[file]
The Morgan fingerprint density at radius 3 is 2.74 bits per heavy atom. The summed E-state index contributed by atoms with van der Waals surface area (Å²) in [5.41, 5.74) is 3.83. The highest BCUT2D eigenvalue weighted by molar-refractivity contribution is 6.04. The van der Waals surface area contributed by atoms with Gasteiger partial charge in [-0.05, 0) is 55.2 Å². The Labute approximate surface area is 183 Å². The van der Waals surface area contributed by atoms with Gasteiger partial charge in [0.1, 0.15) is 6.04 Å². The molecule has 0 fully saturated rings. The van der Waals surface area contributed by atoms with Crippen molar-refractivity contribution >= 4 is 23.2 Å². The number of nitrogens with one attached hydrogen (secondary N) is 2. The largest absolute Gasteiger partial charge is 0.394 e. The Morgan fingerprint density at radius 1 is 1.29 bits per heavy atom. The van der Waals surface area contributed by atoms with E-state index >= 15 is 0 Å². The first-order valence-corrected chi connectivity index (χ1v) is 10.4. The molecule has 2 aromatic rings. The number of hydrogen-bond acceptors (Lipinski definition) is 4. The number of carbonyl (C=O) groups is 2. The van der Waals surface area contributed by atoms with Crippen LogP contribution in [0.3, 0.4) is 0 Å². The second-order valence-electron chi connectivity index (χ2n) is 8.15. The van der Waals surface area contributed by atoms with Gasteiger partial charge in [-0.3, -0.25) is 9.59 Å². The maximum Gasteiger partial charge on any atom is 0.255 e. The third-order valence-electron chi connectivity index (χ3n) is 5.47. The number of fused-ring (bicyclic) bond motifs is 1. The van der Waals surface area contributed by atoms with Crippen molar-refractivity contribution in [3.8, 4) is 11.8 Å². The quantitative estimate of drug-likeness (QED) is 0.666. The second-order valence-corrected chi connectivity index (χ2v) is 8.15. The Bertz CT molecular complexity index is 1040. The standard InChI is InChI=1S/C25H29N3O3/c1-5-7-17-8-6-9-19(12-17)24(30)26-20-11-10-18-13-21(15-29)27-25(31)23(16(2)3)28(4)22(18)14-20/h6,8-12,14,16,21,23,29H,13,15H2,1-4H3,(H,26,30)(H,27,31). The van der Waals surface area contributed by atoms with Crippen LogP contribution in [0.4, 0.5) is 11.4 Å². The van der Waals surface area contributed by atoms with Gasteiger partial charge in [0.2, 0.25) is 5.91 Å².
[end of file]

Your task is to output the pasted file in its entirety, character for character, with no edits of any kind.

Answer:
The Morgan fingerprint density at radius 3 is 2.74 bits per heavy atom. The summed E-state index contributed by atoms with van der Waals surface area (Å²) in [5.41, 5.74) is 3.83. The highest BCUT2D eigenvalue weighted by molar-refractivity contribution is 6.04. The van der Waals surface area contributed by atoms with Gasteiger partial charge in [-0.05, 0) is 55.2 Å². The Labute approximate surface area is 183 Å². The van der Waals surface area contributed by atoms with Gasteiger partial charge in [0.1, 0.15) is 6.04 Å². The molecule has 0 fully saturated rings. The van der Waals surface area contributed by atoms with Crippen molar-refractivity contribution >= 4 is 23.2 Å². The number of nitrogens with one attached hydrogen (secondary N) is 2. The largest absolute Gasteiger partial charge is 0.394 e. The Morgan fingerprint density at radius 1 is 1.29 bits per heavy atom. The van der Waals surface area contributed by atoms with E-state index >= 15 is 0 Å². The first-order valence-corrected chi connectivity index (χ1v) is 10.4. The molecule has 2 aromatic rings. The number of hydrogen-bond acceptors (Lipinski definition) is 4. The number of carbonyl (C=O) groups is 2. The van der Waals surface area contributed by atoms with Crippen LogP contribution in [0.3, 0.4) is 0 Å². The second-order valence-electron chi connectivity index (χ2n) is 8.15. The van der Waals surface area contributed by atoms with Gasteiger partial charge in [-0.3, -0.25) is 9.59 Å². The maximum Gasteiger partial charge on any atom is 0.255 e. The third-order valence-electron chi connectivity index (χ3n) is 5.47. The number of fused-ring (bicyclic) bond motifs is 1. The van der Waals surface area contributed by atoms with Crippen molar-refractivity contribution in [3.8, 4) is 11.8 Å². The quantitative estimate of drug-likeness (QED) is 0.666. The second-order valence-corrected chi connectivity index (χ2v) is 8.15. The Bertz CT molecular complexity index is 1040. The standard InChI is InChI=1S/C25H29N3O3/c1-5-7-17-8-6-9-19(12-17)24(30)26-20-11-10-18-13-21(15-29)27-25(31)23(16(2)3)28(4)22(18)14-20/h6,8-12,14,16,21,23,29H,13,15H2,1-4H3,(H,26,30)(H,27,31). The van der Waals surface area contributed by atoms with Crippen LogP contribution in [0.4, 0.5) is 11.4 Å². The van der Waals surface area contributed by atoms with Gasteiger partial charge in [0.2, 0.25) is 5.91 Å².